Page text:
In Burnouts, in order to save their friends and families, a group of high school teenagers must fight off an attack on their town by a secret alien invasion… but they can only see the aliens if they’re completely wasted. The Burnouts are saving the world one puff at a time!
Writer Dennis Culver took some time to discuss the series, his influences and it’s origins.
FOG!: Hey Dennis! I loved the first issue. What was the genesis for Burnouts?
Dennis Culver: Thanks so much! As far as the genesis of the series, I had been toying with the idea of some group of people fighting an enemy they could only see but i couldn’t really make it work in a way I found interesting. Once I reframed the concept around a high school and hit on the idea of needing to be in an altered state to see the aliens then the whole thing came together very quickly.
The first issue reminded me a bit of They Live, substituting drugs and alcohol for sunglasses. Was the film an inspiration?
They Live wasn’t a direct inspiration but that is definitely a movie I love. Once I made the connection though I started describing the book as “They Live meets Freaks and Geeks“, which is an easy elevator to get to the heart of the concept.
We learn that the aliens just recently appeared for the first time several weeks before the story begins. Did the aliens replace people or just took over their bodies?
The aliens are merely possessing people and the burnouts discover they can get them out of people if they hit the person hard enough. Part of the initial mystery of the book will be figuring out what exactly the aliens want.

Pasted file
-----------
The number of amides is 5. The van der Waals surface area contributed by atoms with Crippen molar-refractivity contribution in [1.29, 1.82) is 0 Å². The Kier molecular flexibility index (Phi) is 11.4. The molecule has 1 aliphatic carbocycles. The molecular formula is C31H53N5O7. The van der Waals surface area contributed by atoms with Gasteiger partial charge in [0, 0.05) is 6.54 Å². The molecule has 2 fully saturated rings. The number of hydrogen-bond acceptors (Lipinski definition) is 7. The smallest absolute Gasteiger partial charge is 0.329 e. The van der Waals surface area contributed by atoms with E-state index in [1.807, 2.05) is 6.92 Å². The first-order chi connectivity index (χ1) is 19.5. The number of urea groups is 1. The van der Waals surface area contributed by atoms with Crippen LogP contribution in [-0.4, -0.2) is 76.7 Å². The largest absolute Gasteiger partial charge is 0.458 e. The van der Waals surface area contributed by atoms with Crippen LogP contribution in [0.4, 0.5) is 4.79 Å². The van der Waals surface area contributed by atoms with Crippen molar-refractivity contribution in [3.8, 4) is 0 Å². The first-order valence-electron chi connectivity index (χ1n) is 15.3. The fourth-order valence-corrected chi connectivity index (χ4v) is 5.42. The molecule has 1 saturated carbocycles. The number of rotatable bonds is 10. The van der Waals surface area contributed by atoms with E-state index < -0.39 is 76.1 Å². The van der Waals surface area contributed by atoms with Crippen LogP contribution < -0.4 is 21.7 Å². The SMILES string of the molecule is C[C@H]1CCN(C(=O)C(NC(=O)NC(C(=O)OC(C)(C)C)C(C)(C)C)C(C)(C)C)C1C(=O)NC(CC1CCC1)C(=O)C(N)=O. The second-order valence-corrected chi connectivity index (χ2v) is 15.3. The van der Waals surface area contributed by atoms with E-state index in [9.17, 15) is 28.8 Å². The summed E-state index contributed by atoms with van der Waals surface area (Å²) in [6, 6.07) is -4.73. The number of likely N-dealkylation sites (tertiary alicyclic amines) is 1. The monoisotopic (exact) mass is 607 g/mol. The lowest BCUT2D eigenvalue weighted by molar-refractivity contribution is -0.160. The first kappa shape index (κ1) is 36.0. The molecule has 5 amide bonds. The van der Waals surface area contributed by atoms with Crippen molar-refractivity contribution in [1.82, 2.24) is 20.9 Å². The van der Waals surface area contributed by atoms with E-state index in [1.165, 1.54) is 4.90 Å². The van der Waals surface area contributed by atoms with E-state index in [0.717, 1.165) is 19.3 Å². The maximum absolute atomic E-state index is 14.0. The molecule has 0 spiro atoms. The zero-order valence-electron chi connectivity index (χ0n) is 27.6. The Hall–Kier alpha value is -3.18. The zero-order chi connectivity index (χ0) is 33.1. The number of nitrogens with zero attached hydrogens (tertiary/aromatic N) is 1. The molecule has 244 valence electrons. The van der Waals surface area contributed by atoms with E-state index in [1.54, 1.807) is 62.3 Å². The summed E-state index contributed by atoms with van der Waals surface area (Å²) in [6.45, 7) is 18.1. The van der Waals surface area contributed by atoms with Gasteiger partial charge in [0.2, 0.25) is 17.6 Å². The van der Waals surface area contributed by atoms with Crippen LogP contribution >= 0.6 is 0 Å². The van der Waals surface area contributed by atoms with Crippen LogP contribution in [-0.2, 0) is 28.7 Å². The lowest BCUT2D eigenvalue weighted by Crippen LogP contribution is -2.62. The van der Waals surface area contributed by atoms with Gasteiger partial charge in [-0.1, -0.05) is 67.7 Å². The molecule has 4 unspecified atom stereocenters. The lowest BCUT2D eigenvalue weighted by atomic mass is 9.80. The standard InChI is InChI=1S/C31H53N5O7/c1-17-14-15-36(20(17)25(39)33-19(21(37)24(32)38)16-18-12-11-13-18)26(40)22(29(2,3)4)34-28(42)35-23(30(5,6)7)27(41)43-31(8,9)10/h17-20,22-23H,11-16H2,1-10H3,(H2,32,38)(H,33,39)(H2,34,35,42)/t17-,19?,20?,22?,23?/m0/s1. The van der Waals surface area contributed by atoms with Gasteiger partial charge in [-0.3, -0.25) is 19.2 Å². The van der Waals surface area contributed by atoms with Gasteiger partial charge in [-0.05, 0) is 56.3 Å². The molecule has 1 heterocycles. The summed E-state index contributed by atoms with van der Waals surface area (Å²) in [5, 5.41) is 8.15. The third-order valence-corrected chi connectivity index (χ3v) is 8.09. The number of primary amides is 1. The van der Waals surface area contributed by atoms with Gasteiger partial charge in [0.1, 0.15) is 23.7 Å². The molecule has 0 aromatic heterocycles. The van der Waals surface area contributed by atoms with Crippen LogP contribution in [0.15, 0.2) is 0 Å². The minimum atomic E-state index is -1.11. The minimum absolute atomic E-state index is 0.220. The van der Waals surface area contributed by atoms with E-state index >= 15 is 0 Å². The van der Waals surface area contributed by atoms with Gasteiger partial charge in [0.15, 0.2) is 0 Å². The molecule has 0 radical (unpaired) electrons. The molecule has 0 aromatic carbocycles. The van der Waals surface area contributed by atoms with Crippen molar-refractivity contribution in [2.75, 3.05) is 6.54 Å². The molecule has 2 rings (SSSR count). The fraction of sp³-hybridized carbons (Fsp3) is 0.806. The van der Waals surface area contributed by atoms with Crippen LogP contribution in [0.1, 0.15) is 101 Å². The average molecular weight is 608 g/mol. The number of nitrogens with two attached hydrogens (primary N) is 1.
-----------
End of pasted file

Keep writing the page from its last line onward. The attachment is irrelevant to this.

What does your artist, Geoffo, bring to the series?
Geoffo brings so much personality to the characters in the series. They didn’t come alive in my mind until Geoffo designed them. This book wouldn’t work without him!
How many issues is the series? Is it a mini or ongoing?
We’re ongoing. I have a definite ending in mind that will come together over several arcs.
Who or what are the biggest inspirations/influences on your work?
In comics, Grant Morrison, Chris Claremont, Jaime Hernandez. In tv and film it’s Steven Soderbergh, Aaron Sorkin, and David Milch. In literature it’s Kurt Vonnegut, Richard Stark, and Frank Herbert. Finally in manga, it’s Takehiko Inoue.
In one sentence, why should people check out Burnouts?
If you’re a fan of something like Stranger Things then you’ll love Burnouts, it’s “They Live meets Freaks and Geeks!”
What are you currently geeking out over?
I’ve been rewatching Cowboy Bebop recently and that is tremendous fun. I’m a big fan of the Good Fight, and I’m still making my way through Season 2. I just read the first three volumes of Full Metal Alchemist and I fell in love with it. On the music front I’ve been listening to The Carters album repeatedly. It’s great!
Burnouts #1 is available today in comic book stores and via digital.